Mark Rylance and Tom Hanks both star in Bridge of Spies, the latest from Steven Spielberg. Inspired by a true story, the film takes place during the cold war. The opening scene captures almost everything that’s great about good spy movies. A phone rings and the spy, Rudolph Abel, answers it. He paints landscapes on a park bench, running his hand subtly across the bottom of the seat only to find a cleverly hidden piece of coded communication – meanwhile, agents watch him from their car. Bridge of Spies begins with an almost perfect shot. The spy in question sits at a mirror, painting a self portrait – his gaze travels back and forth between reflection and canvas; a beautiful metaphor for the self, identity and portrayal. What follows is a delightful chase through the Brooklyn subway system and Rudolph Abel, our spy, is eventually arrested. This leads to a quick and biased trial. Cue the entrance of insurance lawyer James Donovan who reluctantly accepts the questionable honour of representing the defendant. When an American pilot is captured by Russia, both Abel and Donovan find themselves at the centre of a bargain. With the intention to do a trade for each captive, Donovan finds himself in Berlin, in order to negotiate the terms of the swap. Meanwhile his fondness for Abel grows. Both men share a mutual respect and understanding for one another – an understanding that travels with Donovan as he attempts to come to a calm and peaceful agreement which will satisfy and benefit each party. The cold war brings with it a frost which ices up almost every scene of Bridge of Spies from the chilly and cruel prison cells in which several characters are confined, to the treatment of Donovan and his family by patriotic citizens who recognise that he is defending an enemy of the country, to the streets of Berlin where Donovan finds himself in a frustrating and pressurised attempt to do right by all.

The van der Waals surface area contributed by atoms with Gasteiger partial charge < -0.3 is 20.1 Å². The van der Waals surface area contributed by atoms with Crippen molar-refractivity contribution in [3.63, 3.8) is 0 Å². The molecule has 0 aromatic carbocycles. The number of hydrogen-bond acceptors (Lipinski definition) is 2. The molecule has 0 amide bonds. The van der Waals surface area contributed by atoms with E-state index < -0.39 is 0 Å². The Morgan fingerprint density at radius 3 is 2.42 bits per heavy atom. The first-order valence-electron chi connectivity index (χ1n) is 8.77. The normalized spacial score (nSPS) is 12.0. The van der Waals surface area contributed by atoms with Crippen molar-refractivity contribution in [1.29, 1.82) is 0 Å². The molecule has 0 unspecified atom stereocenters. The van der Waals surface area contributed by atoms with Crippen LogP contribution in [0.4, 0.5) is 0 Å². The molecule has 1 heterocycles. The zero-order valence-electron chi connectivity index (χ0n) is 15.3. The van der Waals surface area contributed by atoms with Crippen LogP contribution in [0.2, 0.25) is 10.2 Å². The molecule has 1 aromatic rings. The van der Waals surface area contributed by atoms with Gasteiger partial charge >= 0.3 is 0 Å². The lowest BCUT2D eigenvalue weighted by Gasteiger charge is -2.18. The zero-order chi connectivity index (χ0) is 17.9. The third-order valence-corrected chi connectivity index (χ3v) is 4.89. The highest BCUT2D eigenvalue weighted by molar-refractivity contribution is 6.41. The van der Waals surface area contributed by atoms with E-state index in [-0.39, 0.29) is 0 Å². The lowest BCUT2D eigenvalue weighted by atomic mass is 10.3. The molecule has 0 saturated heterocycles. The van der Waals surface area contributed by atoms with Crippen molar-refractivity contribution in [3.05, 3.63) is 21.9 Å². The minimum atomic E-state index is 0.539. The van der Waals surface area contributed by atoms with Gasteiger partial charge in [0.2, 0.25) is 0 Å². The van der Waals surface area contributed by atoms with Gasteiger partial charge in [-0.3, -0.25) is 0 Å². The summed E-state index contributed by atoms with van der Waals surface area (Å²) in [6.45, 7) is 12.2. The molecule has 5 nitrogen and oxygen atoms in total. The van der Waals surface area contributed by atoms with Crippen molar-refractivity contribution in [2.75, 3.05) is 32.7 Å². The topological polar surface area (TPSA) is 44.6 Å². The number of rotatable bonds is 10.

Bridge of Spies takes place in a world of thick cigar smoke, thick over coats, viscious head colds and crystal whiskey glasses. Tom Hanks breathes life into the words he delivers as the American lawyer who battles with his own consciousness. Hanks brilliantly creates a man with whom it’s easy to sympathise, respect and associate. He has played the every man so many times and yet always seems to understand enough about each character he inhabits in order to create something new and compelling. Mark Rylance is a wonder as Abel, a man with a blurred identity, background and sense of place. When both characters are together the film is at its best; their mutual fondness for one another becoming the central pumping heart of the movie. When you consider that Bridge of Spies is an award season movie from Spielberg, which deals with patriotism, it’s understandable that alarm bells initially rang in my head. Luckily this is not a patriotic movie, merely one about patriotism. My concerns about sitting through another film as dreary and attention seeking as Lincoln melted away in the film’s opening minutes. It’s important to recognise just what a fantastic picture Bridge of Spies paints of life for Americans – particularly the nation’s children – during the cold war. It also does a superb job of recreating the panic and tragedy that came with the construction of the Berlin Wall. Bridge of Spies is a truly satisfying movie which left me with a hearty smile smeared across my face. It’s about respect, dignity and doing the right thing; a surprisingly witty and terribly tense story of a good man out of place, trying to get home and ease his cold. I truly loved it.
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